clock menu more-arrow no yes

Filed under:

MIT Analytics group awards Raiders “Best Transaction” for trading away Khalil Mack

New, comments
Wild Card Round - Philadelphia Eagles v Chicago Bears Photo by Jonathan Daniel/Getty Images

When the Raiders traded away arguably the best edge rusher in football, Khalil Mack, Raider fans everywhere were aghast at the move. It was seen as a terrible idea by every football fan outside of Chicago, particularly those in Oakland and Green Bay.

But this month, the nerds have spoken. And they loved the trade,

The Sloan Analytics Conference is, as you might imagine, a forum for the increasing role of analytics in sports, and is the largest student-run conference in the world. The conference is co-chaired by Daryl Morey, GM of the Houston Rockets, and brings together the brightest figures in analytics from across the sports world.

Much of the progress of sports analytics mirrors the progress of technology designed to track esoteric aspects of sports statistics, and so much of the conference revolves around research into technology. You can read more about this year’s conference here.

The conference’s big winners included a lifetime achievement award for analyst Nate Silver, a Best Analytics Organization award for the Oakland Athletics, and a Best Transaction Award for the Raiders for trading away Khalil Mack.

The A’s have, for years under the Moneyball tactics of GM Billy Beane, tried to pull the most production from players for the least amount of money. The Oakland Coliseum has a lot to do with that, as the Raiders could tell you. And they’ve challenged for the playoffs frequently, when other small-market teams have not. They are exactly the sort of team for whom analytics benefits the most, because they simply can’t spend their way out of problems like the Yankees or Red Sox or Dodgers. Baseball has no salary cap, but football does, making analytics even more important in promoting efficiency and value in contracts.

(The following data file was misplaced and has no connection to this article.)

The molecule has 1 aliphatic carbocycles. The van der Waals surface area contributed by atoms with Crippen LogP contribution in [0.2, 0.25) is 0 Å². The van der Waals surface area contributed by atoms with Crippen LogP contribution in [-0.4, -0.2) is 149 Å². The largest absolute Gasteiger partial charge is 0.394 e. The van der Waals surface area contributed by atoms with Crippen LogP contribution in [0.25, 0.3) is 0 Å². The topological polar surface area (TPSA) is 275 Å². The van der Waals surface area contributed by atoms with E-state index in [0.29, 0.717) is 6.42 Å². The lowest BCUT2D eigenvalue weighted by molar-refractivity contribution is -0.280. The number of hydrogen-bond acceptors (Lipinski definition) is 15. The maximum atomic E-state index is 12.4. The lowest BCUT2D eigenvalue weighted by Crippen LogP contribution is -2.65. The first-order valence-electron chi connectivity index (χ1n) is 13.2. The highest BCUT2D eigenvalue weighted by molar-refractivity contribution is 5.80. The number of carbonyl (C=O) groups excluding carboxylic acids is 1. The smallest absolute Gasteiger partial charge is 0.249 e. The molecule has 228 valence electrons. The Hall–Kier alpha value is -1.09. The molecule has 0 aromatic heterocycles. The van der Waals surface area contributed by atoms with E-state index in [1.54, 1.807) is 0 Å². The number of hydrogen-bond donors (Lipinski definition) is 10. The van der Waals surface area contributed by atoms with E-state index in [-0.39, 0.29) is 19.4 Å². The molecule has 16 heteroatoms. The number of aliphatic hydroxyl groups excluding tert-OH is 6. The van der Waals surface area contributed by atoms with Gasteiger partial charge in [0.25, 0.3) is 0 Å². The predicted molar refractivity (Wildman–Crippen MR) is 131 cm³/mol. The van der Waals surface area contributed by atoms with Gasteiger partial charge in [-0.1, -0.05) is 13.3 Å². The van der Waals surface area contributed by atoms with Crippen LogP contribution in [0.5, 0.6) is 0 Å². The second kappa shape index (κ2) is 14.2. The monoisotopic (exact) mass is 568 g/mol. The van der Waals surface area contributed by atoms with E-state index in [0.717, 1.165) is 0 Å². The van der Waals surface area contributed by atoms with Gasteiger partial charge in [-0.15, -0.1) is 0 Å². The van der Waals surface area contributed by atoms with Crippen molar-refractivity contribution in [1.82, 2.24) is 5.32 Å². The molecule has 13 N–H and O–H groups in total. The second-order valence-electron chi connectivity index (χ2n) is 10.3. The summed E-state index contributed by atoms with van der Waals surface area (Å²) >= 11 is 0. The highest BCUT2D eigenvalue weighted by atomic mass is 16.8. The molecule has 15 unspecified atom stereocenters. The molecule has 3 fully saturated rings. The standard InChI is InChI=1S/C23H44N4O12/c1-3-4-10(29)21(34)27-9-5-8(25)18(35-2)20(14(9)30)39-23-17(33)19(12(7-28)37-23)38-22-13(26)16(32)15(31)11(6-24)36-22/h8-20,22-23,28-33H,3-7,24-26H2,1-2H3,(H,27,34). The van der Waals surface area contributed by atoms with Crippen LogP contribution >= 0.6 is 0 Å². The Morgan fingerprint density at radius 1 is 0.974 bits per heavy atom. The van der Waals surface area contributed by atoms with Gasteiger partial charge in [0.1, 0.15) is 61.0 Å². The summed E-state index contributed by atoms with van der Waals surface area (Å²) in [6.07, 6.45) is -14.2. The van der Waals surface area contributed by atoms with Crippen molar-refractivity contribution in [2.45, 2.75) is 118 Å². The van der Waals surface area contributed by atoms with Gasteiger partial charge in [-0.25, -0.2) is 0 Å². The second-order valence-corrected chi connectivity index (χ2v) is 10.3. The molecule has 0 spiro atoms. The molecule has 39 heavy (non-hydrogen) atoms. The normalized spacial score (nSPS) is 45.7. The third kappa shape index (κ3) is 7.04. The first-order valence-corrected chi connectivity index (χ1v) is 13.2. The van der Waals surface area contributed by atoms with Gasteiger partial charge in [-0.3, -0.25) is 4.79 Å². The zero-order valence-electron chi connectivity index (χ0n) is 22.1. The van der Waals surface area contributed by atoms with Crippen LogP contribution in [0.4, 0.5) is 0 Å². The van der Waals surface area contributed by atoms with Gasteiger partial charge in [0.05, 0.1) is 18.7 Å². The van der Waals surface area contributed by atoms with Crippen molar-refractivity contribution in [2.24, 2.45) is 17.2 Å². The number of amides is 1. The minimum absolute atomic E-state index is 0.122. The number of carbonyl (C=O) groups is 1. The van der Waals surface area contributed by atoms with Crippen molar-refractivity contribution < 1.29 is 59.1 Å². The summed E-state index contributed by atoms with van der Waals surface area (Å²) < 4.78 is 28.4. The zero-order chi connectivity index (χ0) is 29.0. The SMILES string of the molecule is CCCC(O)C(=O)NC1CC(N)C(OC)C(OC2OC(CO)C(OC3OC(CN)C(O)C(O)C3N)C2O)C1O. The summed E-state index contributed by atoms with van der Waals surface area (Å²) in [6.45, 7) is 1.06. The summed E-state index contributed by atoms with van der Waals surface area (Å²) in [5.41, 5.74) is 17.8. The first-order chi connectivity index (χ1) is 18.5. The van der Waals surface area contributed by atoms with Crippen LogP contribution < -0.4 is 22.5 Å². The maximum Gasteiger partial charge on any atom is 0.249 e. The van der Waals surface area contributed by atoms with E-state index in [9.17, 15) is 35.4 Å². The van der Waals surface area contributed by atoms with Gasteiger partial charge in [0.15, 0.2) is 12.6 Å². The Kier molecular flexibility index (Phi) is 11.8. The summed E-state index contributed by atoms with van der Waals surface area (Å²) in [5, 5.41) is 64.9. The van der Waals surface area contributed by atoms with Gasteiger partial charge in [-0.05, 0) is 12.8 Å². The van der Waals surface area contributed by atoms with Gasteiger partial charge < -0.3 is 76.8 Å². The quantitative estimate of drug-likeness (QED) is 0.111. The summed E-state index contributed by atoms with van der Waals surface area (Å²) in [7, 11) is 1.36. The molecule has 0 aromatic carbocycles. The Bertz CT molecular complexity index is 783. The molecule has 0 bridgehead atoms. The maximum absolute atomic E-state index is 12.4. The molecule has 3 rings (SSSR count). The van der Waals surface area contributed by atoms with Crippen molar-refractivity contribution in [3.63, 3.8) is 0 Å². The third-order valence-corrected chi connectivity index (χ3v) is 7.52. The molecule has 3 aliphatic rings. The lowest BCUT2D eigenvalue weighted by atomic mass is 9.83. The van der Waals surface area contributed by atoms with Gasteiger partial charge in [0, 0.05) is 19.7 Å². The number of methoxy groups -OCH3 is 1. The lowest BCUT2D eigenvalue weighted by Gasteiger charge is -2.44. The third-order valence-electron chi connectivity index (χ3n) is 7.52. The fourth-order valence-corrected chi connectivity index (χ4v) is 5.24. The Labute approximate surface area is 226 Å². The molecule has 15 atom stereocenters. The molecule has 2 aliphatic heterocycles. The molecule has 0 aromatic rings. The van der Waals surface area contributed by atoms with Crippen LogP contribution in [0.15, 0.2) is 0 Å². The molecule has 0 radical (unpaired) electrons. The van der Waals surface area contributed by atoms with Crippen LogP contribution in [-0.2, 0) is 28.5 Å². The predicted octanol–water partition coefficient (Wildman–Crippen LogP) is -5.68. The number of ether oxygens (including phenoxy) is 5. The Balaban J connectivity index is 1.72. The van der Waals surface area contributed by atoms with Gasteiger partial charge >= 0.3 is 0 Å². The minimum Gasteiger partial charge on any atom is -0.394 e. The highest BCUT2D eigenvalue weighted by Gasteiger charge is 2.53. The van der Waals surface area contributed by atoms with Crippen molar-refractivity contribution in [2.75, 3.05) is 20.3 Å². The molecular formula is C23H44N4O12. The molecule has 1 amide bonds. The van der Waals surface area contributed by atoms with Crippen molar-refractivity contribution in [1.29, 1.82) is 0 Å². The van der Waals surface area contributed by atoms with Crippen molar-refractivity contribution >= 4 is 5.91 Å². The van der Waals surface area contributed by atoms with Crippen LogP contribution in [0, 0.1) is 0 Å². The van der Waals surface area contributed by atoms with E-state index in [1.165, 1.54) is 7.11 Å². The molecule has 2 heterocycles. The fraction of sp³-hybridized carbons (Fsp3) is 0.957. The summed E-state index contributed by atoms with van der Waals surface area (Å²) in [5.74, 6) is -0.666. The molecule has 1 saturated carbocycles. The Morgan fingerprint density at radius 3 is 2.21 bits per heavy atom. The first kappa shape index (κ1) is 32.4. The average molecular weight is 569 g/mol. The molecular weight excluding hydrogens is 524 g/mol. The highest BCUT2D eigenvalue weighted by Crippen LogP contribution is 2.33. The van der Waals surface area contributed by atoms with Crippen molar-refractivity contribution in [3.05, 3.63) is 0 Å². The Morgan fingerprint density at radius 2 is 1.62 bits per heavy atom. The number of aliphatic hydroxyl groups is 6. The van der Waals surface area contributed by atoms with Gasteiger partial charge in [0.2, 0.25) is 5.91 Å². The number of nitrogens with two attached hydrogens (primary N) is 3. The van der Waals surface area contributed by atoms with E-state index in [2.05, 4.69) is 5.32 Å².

As for the Raiders, one of the most vital things to consider when talking about analytics is how inhuman it is. It does not care about people or human emotions, it does not care about fanbases revolting or public perception. It cares about money, production, and the value therein. And analytically, the numbers suggest that no team should ever pay a player the type of money Khalil Mack was asking for, because the value is not there. The law of diminishing returns suggests that no defensive player, not even prime Lawrence Taylor, is worth what the Bears are currently paying Mack. The only reason the Bears are able to do so is that their quarterback is on a rookie contract, and the Raiders do not have such a luxury.

Would the Raiders have been a better team last year with Mack? Of course. But with everything else that went wrong, would they have been “better” enough to justify his contract figure? I seriously doubt it. Trading Mack for the haul the Raiders brought in, combined with the cap flexibility they are currently flexing, is probably better for the Raiders in the long run. Nerds and robots do not care about your feelings, they only care about your future.